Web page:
Is there a word or phrase for being "blinded" by another car's headlights? I'm looking for a more general term ideally, that would not just apply to headlights.

"Headlight-Induced-Pupil-Miosis" just seems like overkill.

So in the interest of clarity, I'll say my word is HIPM and give a few sentences using it:

The light house beam crossed her face with such brightness that she stumbled backwards. Her hands scrabbling for the railing in the HIPM that followed.

He was torn from the dream his eyelids flashing open as if to wrench him free from it's grasp. And then clenching back closed as he was HIPM'd by the sudden sunlight.

The driver peered into the dark ahead furtively. He craned his neck to avoid the HIPM of the lights behind him in the convoy.

  • 2
    pupils react to light by the process of miosis, not dilation.
    – lbf
    Apr 16, 2018 at 13:04
  • 2
    Is there a problem with 'blinded by another car's headlights'? Apr 16, 2018 at 13:59
  • Some more context is needed here. It's not clear what register of word you're looking for. Can you provide a sample sentence?
    – Laurel
    Apr 16, 2018 at 16:44
  • @Laurel I have added some example sentences. Apr 16, 2018 at 17:20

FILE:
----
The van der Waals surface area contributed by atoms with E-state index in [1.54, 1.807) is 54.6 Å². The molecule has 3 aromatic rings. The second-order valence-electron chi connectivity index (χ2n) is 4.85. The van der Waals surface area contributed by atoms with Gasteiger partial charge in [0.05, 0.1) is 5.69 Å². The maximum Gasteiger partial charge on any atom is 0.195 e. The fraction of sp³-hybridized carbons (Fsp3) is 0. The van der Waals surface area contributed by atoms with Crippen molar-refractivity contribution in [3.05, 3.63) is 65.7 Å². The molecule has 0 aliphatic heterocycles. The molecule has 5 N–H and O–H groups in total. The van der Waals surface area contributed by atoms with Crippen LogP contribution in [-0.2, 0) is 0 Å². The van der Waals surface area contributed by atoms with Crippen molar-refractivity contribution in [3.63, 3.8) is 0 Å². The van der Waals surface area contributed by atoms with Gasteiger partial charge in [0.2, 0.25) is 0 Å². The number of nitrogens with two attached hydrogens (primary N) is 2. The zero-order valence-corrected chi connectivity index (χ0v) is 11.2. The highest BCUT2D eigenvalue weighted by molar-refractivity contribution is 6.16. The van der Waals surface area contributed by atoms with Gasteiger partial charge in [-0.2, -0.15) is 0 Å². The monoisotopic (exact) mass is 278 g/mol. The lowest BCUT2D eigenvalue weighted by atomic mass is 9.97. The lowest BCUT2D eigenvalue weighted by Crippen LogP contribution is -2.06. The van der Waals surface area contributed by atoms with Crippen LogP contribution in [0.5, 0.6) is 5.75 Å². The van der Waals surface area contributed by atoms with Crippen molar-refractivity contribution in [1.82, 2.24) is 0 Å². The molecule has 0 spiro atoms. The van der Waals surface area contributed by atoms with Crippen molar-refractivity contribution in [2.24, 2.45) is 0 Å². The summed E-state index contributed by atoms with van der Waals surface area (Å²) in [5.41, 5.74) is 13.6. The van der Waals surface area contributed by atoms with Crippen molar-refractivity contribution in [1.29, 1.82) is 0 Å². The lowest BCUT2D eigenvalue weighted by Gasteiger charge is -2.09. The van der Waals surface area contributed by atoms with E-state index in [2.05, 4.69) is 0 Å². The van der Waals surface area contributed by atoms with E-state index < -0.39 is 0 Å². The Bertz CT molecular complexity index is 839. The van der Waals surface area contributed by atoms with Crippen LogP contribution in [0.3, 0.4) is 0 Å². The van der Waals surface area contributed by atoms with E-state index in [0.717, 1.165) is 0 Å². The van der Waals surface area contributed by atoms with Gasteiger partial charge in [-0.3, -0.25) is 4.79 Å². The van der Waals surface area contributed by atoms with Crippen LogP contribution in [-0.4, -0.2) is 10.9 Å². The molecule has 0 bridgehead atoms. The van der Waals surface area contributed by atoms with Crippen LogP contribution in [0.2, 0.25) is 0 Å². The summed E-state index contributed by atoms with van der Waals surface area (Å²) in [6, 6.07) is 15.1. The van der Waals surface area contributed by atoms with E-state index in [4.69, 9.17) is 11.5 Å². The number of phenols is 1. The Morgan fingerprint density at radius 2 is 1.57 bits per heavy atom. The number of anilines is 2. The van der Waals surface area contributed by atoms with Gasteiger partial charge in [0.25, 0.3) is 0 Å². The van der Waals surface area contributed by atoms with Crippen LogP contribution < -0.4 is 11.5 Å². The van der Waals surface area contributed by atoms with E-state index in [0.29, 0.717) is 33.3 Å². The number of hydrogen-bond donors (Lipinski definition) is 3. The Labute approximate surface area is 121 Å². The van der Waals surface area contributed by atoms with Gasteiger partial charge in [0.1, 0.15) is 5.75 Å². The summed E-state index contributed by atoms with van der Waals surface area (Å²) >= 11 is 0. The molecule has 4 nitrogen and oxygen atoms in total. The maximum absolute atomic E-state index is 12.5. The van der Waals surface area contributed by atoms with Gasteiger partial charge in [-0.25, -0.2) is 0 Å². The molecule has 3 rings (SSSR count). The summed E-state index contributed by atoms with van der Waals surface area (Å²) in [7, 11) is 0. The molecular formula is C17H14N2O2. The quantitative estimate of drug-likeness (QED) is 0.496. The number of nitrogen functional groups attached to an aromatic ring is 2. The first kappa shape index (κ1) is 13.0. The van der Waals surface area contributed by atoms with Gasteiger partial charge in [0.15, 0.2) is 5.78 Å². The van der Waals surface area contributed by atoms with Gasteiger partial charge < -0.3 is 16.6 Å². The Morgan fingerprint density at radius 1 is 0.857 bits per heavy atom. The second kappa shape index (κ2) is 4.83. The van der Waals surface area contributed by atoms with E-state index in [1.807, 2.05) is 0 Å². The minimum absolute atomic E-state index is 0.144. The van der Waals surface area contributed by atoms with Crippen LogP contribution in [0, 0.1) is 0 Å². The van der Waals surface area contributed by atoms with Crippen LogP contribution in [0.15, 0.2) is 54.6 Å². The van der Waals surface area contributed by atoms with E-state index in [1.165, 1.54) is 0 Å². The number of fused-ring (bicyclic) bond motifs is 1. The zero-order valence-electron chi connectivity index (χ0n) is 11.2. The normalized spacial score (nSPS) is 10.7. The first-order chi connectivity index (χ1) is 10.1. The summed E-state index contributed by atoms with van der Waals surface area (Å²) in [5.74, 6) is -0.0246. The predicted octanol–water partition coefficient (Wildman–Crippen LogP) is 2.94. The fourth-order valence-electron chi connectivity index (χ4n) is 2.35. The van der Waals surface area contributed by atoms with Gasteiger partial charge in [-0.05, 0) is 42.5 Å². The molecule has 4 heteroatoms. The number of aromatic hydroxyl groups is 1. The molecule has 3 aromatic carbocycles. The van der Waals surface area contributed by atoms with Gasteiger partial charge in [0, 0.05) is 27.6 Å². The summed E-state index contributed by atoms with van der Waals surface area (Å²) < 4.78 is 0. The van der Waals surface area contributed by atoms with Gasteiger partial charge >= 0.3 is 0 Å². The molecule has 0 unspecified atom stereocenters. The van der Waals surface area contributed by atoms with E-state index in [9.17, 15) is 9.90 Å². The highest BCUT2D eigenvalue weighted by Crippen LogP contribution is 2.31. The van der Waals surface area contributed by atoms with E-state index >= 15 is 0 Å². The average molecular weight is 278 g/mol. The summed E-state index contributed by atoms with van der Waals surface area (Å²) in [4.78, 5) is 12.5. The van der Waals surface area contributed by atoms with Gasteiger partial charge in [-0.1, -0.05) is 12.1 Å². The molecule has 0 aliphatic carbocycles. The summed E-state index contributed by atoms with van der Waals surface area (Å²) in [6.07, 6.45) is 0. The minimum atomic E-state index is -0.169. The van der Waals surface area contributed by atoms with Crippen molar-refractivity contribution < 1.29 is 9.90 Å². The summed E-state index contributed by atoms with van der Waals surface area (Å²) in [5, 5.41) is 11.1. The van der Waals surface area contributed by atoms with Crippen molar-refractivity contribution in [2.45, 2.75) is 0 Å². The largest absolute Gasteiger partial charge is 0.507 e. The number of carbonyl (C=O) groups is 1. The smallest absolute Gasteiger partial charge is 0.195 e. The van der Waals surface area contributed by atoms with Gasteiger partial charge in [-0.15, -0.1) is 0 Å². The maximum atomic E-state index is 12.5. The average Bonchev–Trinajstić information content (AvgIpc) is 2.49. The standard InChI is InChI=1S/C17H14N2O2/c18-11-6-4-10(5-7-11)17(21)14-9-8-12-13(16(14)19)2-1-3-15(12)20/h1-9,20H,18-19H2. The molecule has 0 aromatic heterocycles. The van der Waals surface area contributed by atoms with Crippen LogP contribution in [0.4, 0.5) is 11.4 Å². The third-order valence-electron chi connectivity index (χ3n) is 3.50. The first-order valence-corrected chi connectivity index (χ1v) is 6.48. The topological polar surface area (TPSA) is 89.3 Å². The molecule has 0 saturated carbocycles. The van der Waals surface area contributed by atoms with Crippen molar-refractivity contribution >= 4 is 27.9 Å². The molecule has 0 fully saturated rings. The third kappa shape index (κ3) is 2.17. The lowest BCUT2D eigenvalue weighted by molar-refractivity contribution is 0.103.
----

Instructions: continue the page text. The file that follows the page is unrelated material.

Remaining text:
• 1
    Per @ibf 's comment, miosis is the clinical term. Other terms include pupil constriction and pupillary light reflex.
    – DJohnson
    Apr 16, 2018 at 17:54

3 Answers 3


You can say "to be dazzled by sth."
"a deer dazzled by the headlights"

  • Welcome to EL&U! I think this is a good suggestion. Your answer would be strengthened if you could add a sentence or two about the meaning of the word, and why it applies here. If you wanted to add a definition from a dictionary, with a citation, that's always welcome, too.
    – 1006a
    Apr 16, 2018 at 15:02

Miosis already means "excessive constriction of the pupil" (WP), so "pupil miosis" is the overkill.

To be technically accurate, you may need to include -induced, I agree. However, in general that too can be dispensed with.

In summary, I'd just call it "headlight miosis," since the phenomenon itself is quite general in nature.



The reaction that triggers miosis is called "Pupillary Light Reflex".

Though there wouldn't be a supporting convention, someone who is familiar with this term would understand if you used the phrase: "Pupillary Headlight Reflex" or similar.

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